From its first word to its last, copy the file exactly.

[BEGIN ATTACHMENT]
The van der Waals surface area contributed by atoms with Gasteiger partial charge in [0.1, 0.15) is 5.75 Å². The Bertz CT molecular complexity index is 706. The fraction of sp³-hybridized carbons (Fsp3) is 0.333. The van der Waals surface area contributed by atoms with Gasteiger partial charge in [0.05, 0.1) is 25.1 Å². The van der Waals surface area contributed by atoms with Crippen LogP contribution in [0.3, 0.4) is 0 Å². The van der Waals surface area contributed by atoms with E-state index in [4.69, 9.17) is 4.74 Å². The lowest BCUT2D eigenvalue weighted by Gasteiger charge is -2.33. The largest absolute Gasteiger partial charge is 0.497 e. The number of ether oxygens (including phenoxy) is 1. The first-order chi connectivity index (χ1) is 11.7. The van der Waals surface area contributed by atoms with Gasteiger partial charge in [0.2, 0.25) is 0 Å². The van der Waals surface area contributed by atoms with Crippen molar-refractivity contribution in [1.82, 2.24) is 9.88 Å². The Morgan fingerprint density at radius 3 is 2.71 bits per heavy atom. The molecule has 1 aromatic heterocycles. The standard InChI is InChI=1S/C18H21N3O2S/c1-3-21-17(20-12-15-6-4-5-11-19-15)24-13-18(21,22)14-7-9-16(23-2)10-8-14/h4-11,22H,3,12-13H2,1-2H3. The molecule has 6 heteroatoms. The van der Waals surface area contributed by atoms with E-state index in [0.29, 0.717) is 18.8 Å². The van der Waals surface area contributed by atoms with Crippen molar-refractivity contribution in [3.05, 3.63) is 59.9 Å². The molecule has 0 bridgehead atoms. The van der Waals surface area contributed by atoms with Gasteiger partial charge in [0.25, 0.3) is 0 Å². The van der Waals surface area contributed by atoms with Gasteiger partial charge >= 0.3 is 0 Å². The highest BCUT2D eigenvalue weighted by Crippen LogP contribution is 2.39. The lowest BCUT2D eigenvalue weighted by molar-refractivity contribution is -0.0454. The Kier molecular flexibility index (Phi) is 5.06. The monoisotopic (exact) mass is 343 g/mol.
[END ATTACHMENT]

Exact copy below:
The van der Waals surface area contributed by atoms with Gasteiger partial charge in [0.1, 0.15) is 5.75 Å². The Bertz CT molecular complexity index is 706. The fraction of sp³-hybridized carbons (Fsp3) is 0.333. The van der Waals surface area contributed by atoms with Gasteiger partial charge in [0.05, 0.1) is 25.1 Å². The van der Waals surface area contributed by atoms with Crippen LogP contribution in [0.3, 0.4) is 0 Å². The van der Waals surface area contributed by atoms with E-state index in [4.69, 9.17) is 4.74 Å². The lowest BCUT2D eigenvalue weighted by Gasteiger charge is -2.33. The largest absolute Gasteiger partial charge is 0.497 e. The number of ether oxygens (including phenoxy) is 1. The first-order chi connectivity index (χ1) is 11.7. The van der Waals surface area contributed by atoms with Gasteiger partial charge in [0.2, 0.25) is 0 Å². The van der Waals surface area contributed by atoms with Crippen molar-refractivity contribution in [1.82, 2.24) is 9.88 Å². The Morgan fingerprint density at radius 3 is 2.71 bits per heavy atom. The molecule has 1 aromatic heterocycles. The standard InChI is InChI=1S/C18H21N3O2S/c1-3-21-17(20-12-15-6-4-5-11-19-15)24-13-18(21,22)14-7-9-16(23-2)10-8-14/h4-11,22H,3,12-13H2,1-2H3. The molecule has 6 heteroatoms. The van der Waals surface area contributed by atoms with E-state index in [0.29, 0.717) is 18.8 Å². The van der Waals surface area contributed by atoms with Crippen molar-refractivity contribution in [3.05, 3.63) is 59.9 Å². The molecule has 0 bridgehead atoms. The van der Waals surface area contributed by atoms with Gasteiger partial charge in [0.25, 0.3) is 0 Å². The van der Waals surface area contributed by atoms with Gasteiger partial charge >= 0.3 is 0 Å². The highest BCUT2D eigenvalue weighted by Crippen LogP contribution is 2.39. The lowest BCUT2D eigenvalue weighted by molar-refractivity contribution is -0.0454. The Kier molecular flexibility index (Phi) is 5.06. The monoisotopic (exact) mass is 343 g/mol.